County officials stepped up to help unload trucks full of thousands of pounds of food for the 13th annual Thanksgiving food drive at the First United Methodist Church in Media on Friday.

Delaware County Council, the County Department of Human Services, the Office of Behavioral Health and the County Department of Intercommunity Health partnered with Magellan Behavioral Health of Pennsylvania to collect food for the drive, said Gayle Oddi, the county’s food drive coordinator.

The first delivery had been on Nov. 2nd to the True Vine Full Gospel Missionary Baptist Church in Chester with 13,392 pounds of food dropped off.

Last Friday, 17,098 pounds were collected in Media, totaling 30,490 pounds between both of those days, Oddi said. 

Julie Brown dressed as the turkey this year and stood with volunteers and county officials.

Julie Brown dressed as the turkey this year and stood with volunteers and county officials.

She said businesses donated gift certificates so that drive organizers could purchase food from grocery stores for the donations and two local banks donated over $7,000 in cash, she said.

The county asked people to give nonperishable food items, Oddi said. With the donated cash, Magellan purchased produce that doesn’t need to be refrigerated such as bananas, potatoes and onions.

She said five food cupboards including Delaware County Interfairth Food Assistance Network (DIFAN) will receive food from the church.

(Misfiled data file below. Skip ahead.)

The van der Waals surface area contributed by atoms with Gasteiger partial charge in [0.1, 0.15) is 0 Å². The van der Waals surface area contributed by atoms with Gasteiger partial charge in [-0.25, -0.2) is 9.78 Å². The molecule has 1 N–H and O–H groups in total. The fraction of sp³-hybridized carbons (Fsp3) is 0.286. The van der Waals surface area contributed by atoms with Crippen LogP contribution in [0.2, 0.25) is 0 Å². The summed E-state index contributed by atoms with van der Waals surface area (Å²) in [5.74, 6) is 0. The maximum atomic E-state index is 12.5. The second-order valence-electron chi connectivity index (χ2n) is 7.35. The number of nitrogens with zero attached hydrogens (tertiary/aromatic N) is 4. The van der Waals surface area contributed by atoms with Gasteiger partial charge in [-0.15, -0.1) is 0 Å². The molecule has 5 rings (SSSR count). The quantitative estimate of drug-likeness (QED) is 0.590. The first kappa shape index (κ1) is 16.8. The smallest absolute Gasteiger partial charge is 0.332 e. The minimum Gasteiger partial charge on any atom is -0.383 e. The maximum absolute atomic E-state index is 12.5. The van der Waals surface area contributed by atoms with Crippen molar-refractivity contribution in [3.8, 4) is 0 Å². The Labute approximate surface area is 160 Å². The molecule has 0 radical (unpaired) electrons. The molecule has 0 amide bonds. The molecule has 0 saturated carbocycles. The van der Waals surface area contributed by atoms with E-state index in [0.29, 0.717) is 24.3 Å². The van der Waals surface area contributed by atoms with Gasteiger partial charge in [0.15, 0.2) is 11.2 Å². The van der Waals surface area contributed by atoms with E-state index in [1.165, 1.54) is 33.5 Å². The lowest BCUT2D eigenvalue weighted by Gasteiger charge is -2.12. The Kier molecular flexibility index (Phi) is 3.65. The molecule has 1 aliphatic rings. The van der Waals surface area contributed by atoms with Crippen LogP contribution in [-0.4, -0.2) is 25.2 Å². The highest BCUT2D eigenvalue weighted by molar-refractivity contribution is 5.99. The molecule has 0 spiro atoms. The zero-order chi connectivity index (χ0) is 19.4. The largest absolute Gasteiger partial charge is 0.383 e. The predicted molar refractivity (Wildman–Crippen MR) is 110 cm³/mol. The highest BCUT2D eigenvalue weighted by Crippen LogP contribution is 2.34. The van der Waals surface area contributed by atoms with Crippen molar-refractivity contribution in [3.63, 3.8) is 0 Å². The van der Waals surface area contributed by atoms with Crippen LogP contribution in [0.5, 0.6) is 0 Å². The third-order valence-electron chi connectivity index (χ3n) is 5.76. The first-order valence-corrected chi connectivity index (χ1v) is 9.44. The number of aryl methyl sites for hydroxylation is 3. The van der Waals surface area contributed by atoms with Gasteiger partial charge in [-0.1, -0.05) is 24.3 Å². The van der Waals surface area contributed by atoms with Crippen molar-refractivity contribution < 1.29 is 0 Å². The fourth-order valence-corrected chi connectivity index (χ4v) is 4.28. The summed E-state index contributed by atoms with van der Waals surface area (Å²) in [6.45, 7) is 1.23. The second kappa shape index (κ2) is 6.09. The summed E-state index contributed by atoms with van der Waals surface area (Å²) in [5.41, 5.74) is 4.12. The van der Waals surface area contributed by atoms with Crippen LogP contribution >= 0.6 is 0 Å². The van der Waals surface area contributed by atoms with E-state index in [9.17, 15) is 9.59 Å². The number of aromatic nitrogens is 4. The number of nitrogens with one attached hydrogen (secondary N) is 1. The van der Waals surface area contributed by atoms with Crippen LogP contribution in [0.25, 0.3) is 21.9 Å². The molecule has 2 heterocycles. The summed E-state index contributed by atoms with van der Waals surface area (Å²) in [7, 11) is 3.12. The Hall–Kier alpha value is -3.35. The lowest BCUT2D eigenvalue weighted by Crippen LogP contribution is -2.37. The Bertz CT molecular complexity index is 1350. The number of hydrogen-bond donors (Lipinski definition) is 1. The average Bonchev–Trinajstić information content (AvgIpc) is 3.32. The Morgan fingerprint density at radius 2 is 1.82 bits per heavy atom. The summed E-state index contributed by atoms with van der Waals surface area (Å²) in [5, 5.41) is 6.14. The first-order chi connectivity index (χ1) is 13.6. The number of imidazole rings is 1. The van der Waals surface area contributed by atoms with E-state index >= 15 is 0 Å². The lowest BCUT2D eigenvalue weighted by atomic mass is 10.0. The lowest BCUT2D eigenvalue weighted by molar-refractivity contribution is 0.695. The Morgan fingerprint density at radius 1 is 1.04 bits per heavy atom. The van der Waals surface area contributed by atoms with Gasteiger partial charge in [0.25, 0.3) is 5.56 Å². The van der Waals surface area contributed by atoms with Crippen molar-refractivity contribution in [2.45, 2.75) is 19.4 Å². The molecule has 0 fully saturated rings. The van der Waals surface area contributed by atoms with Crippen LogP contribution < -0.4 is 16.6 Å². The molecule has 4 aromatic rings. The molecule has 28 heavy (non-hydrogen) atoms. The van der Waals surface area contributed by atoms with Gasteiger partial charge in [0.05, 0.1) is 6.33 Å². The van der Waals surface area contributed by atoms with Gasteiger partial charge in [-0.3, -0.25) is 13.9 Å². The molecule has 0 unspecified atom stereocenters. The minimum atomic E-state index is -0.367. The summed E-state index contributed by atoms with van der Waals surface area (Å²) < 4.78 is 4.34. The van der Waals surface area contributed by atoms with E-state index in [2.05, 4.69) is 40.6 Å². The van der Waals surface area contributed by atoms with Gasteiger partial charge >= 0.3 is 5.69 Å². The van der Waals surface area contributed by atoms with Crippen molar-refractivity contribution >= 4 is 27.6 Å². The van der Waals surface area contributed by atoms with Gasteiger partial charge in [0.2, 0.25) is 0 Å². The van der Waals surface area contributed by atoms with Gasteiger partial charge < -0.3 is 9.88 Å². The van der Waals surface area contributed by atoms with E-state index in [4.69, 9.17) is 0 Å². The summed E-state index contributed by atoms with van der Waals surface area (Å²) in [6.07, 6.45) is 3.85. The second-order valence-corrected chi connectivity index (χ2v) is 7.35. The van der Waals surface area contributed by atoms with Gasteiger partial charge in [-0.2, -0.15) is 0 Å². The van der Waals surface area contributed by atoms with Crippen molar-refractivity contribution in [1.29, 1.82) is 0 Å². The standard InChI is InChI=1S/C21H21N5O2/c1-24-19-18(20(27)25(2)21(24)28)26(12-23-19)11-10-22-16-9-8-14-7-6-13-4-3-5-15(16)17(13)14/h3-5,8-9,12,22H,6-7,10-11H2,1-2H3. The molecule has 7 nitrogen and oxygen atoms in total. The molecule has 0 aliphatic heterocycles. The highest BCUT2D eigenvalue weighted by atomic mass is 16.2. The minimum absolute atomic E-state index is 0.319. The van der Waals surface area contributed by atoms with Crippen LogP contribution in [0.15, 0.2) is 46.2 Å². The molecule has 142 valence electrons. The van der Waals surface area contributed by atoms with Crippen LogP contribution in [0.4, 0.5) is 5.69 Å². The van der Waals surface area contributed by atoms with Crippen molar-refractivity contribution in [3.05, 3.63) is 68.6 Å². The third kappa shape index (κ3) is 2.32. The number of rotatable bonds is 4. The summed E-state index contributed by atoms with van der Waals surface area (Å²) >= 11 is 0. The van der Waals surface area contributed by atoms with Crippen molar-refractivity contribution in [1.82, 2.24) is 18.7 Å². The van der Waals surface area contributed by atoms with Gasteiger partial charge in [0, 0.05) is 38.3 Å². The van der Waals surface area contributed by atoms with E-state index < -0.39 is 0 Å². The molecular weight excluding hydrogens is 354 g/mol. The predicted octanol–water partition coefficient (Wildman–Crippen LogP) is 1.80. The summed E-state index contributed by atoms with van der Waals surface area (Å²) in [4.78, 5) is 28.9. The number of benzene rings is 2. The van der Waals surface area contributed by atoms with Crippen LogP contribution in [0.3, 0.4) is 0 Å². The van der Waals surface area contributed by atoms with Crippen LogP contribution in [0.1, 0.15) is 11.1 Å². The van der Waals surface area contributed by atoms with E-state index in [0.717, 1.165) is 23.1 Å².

Delaware County Emergency Services (DCES) volunteered trucks to deliver the thousands of pounds of food to the church in Media. Edwin Kline, DCES volunteer management coordinator, said he used the food drive as an exercise in emergency training for volunteers.

For instance, Kline explained that driving the trucks of food to the church taught volunteers how to load and unload food in a timely manner in the case of an emergency.

Julie Brown, of Magellan, and the volunteer who dressed as the turkey at this year’s drive, said the Domestic Relations, Adult Probation and Parole and the Sheriff’s offices competed among themselves to raise the most food.

The agency winning the competition receives a trophy and each year the departments would circulate the trophy to the winner,  Brown said.

Also, the idea of dressing as a turkey started 13 years ago with a wager where whoever collected the least amount of food had to send someone dressed as a turkey. This year, Brown dressed as a turkey for the fun of it.

Ruby Benson, volunteer and program manager with Family and Community Services of Delaware County, said the food drive is rewarding because people come out to help the hungry.

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